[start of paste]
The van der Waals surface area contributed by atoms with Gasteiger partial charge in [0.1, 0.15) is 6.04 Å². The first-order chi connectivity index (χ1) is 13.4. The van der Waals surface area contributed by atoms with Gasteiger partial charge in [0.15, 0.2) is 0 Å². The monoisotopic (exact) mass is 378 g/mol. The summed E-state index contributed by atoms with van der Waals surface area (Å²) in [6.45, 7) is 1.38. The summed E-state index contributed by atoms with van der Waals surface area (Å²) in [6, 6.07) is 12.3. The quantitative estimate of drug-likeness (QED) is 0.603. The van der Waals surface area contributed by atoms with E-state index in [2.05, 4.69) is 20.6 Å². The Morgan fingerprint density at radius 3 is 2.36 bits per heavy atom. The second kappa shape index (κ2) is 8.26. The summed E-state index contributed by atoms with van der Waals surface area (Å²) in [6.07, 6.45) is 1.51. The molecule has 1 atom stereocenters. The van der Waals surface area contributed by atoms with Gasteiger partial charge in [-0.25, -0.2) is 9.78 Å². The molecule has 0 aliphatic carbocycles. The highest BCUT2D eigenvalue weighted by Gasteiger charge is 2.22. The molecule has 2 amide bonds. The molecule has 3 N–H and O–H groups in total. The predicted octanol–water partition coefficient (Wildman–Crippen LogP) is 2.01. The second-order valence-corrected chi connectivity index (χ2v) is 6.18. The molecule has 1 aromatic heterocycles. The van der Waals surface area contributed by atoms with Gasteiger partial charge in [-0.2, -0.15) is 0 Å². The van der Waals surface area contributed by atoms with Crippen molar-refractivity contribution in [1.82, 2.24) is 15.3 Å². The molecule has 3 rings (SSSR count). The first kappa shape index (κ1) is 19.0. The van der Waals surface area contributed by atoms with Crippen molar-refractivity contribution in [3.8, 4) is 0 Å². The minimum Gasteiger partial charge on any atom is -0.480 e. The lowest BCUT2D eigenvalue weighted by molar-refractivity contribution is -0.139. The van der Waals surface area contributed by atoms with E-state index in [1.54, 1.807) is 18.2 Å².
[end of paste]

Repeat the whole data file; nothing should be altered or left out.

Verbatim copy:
The van der Waals surface area contributed by atoms with Gasteiger partial charge in [0.1, 0.15) is 6.04 Å². The first-order chi connectivity index (χ1) is 13.4. The van der Waals surface area contributed by atoms with Gasteiger partial charge in [0.15, 0.2) is 0 Å². The monoisotopic (exact) mass is 378 g/mol. The summed E-state index contributed by atoms with van der Waals surface area (Å²) in [6.45, 7) is 1.38. The summed E-state index contributed by atoms with van der Waals surface area (Å²) in [6, 6.07) is 12.3. The quantitative estimate of drug-likeness (QED) is 0.603. The van der Waals surface area contributed by atoms with E-state index in [2.05, 4.69) is 20.6 Å². The Morgan fingerprint density at radius 3 is 2.36 bits per heavy atom. The second kappa shape index (κ2) is 8.26. The summed E-state index contributed by atoms with van der Waals surface area (Å²) in [6.07, 6.45) is 1.51. The molecule has 1 atom stereocenters. The van der Waals surface area contributed by atoms with Gasteiger partial charge in [-0.25, -0.2) is 9.78 Å². The molecule has 0 aliphatic carbocycles. The highest BCUT2D eigenvalue weighted by Gasteiger charge is 2.22. The molecule has 2 amide bonds. The molecule has 3 N–H and O–H groups in total. The predicted octanol–water partition coefficient (Wildman–Crippen LogP) is 2.01. The second-order valence-corrected chi connectivity index (χ2v) is 6.18. The molecule has 1 aromatic heterocycles. The van der Waals surface area contributed by atoms with Gasteiger partial charge in [-0.2, -0.15) is 0 Å². The van der Waals surface area contributed by atoms with Crippen molar-refractivity contribution in [1.82, 2.24) is 15.3 Å². The molecule has 3 rings (SSSR count). The first kappa shape index (κ1) is 19.0. The van der Waals surface area contributed by atoms with Crippen molar-refractivity contribution in [3.8, 4) is 0 Å². The minimum Gasteiger partial charge on any atom is -0.480 e. The lowest BCUT2D eigenvalue weighted by molar-refractivity contribution is -0.139. The van der Waals surface area contributed by atoms with E-state index in [1.54, 1.807) is 18.2 Å².